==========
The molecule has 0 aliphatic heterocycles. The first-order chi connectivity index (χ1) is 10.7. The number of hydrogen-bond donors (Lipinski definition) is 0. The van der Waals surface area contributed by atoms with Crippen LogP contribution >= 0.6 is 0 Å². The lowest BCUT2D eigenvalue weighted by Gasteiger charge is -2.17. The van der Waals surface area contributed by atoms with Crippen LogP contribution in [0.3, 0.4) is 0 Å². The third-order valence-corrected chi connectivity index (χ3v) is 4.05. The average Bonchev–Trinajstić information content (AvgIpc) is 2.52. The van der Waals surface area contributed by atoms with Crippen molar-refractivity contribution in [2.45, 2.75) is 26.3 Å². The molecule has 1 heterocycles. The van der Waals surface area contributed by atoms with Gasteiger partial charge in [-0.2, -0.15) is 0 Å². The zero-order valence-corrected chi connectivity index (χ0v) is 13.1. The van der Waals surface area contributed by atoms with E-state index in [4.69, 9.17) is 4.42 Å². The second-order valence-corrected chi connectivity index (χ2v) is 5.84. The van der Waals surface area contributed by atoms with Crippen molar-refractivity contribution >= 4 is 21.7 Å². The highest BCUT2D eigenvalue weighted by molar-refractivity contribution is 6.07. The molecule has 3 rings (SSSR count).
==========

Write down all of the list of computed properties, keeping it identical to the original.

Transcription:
The molecule has 0 aliphatic heterocycles. The first-order chi connectivity index (χ1) is 10.7. The number of hydrogen-bond donors (Lipinski definition) is 0. The van der Waals surface area contributed by atoms with Crippen LogP contribution >= 0.6 is 0 Å². The lowest BCUT2D eigenvalue weighted by Gasteiger charge is -2.17. The van der Waals surface area contributed by atoms with Crippen LogP contribution in [0.3, 0.4) is 0 Å². The third-order valence-corrected chi connectivity index (χ3v) is 4.05. The average Bonchev–Trinajstić information content (AvgIpc) is 2.52. The van der Waals surface area contributed by atoms with Crippen molar-refractivity contribution in [2.45, 2.75) is 26.3 Å². The molecule has 1 heterocycles. The van der Waals surface area contributed by atoms with Gasteiger partial charge in [-0.2, -0.15) is 0 Å². The zero-order valence-corrected chi connectivity index (χ0v) is 13.1. The van der Waals surface area contributed by atoms with E-state index in [4.69, 9.17) is 4.42 Å². The second-order valence-corrected chi connectivity index (χ2v) is 5.84. The van der Waals surface area contributed by atoms with Crippen molar-refractivity contribution >= 4 is 21.7 Å². The highest BCUT2D eigenvalue weighted by molar-refractivity contribution is 6.07. The molecule has 3 rings (SSSR count).